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Press Release

IRC’s statement on Los Angeles Declaration on Migration and Protection

The International Rescue Committee (IRC) responds to the publication of the Los Angeles Declaration on Migration and Protection released on the sidelines of the Ninth Summit of the Americas, calling on the leaders of signatory states to strengthen their commitments to developing a truly harmonized and coordinated response to the humanitarian and displacement crises in Latin America.

Julio Rank Wright, Deputy Regional Director for Latin America at the IRC said:

“We welcome the intentions of the Los Angeles Declaration on Migration and Protection, including the will to foster a regional and hemispheric approach, as well as the emphasis on responsibility sharing, collaboration with civil society and the establishment of financial support mechanisms to support people on the move in the Americas. 

“The protection of refugees, migrants, asylum seekers, and internally displaced people remains our top priority. Despite the positive commitments outlined in the Declaration, the IRC remains concerned about its implementation. The success of the Declaration will wholly depend on the concerted implementation of government protections throughout the region that take into account the needs of those most at risk of harm, including women, children, indigenous groups, and members of the LGBTQI+ community. In particular, we are concerned about the promotion of any regional mechanisms that could deter migrants and refugees from seeking protection through formal mechanisms, forcing them to take irregular pathways. Instead, it must be reinforced that seeking asylum is a legal right across the Americas and we recommend this Declaration be used as a rallying point for strengthening protection mechanisms across the hemisphere and promote the principle of non-refoulement.

“The tangible commitments by signatory countries today are commendable, particularly the bilateral agreements to provide protection and legal pathways to people on the move in the region, in addition to the US’ commitment to provide additional resources to the Global Concessional Financing Facility. However, it is unclear how these commitments will be monitored and evaluated. Without long-term funding and political will to protect those displaced throughout the region, the IRC is fearful that the Declaration’s intentions will fall flat and leave millions of people in the Americas behind.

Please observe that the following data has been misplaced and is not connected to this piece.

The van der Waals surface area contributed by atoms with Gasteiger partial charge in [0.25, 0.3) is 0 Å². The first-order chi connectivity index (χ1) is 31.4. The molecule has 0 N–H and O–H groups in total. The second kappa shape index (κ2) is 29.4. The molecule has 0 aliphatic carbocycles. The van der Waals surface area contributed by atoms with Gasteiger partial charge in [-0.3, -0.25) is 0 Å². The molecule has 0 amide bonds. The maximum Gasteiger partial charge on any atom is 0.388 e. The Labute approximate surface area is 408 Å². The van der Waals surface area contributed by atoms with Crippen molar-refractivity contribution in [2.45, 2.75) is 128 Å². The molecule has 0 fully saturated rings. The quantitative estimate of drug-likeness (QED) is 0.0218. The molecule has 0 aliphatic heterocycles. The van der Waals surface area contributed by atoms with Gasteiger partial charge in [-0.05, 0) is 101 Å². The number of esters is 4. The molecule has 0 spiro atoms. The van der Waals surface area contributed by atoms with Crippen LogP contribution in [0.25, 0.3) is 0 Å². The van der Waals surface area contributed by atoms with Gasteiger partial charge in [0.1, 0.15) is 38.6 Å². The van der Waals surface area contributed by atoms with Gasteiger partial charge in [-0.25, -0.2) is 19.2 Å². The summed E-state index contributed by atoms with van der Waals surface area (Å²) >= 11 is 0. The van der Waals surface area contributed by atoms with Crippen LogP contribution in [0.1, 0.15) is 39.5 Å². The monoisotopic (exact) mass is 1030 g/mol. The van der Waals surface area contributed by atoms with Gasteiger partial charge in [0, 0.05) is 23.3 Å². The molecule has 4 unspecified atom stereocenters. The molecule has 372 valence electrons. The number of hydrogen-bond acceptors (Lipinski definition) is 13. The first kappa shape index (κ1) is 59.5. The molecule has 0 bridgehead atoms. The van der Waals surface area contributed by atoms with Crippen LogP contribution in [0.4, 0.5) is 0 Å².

“Now that the Summit of the Americas has come to an end, we ask world leaders to take this as a starting point and continue the work to develop a harmonized regional response. Durable solutions that address the root drivers of migration, as well as the most urgent needs of people in places of origin, transit and destination are required to face the humanitarian crises that are affecting millions in and from Venezuela, Northern Central America, Haiti, or Mexico.” 

In a recently published policy brief, the IRC outlined a broad set of recommendations that governments, multilateral institutions, and civil society actors should take into account as individual arrangements and agreements are negotiated following the Summit of the Americas. The IRC recommends that:

  1. Donors and host states agree to concrete commitments on financing, as well as responsibility sharing, and a framework for the harmonization of policies.
  2. International financial institutions incorporate lessons learned from multilaterally-supported and funded compact initiatives in humanitarian and protection emergencies around the world into the responses in Latin America. 
  3. Non-U.S. donors—such as the European Commission, Germany, Spain, Sweden, the United Kingdom or Japan—are engaged to rethink the approach to a humanitarian response in Latin America.

Download the full policy brief:

A Fractured Response: Policy Recommendations to Strengthen Regional Collaboration on Migration in the Americas

About the IRC

The International Rescue Committee responds to the world’s worst humanitarian crises, helping to restore health, safety, education, economic wellbeing, and power to people devastated by conflict and disaster. Founded in 1933 at the call of Albert Einstein, the IRC is at work in over 40 countries and over 20 U.S. cities helping people to survive, reclaim control of their future, and strengthen their communities. Learn more at www.rescue.org and follow the IRC on Twitter & Facebook.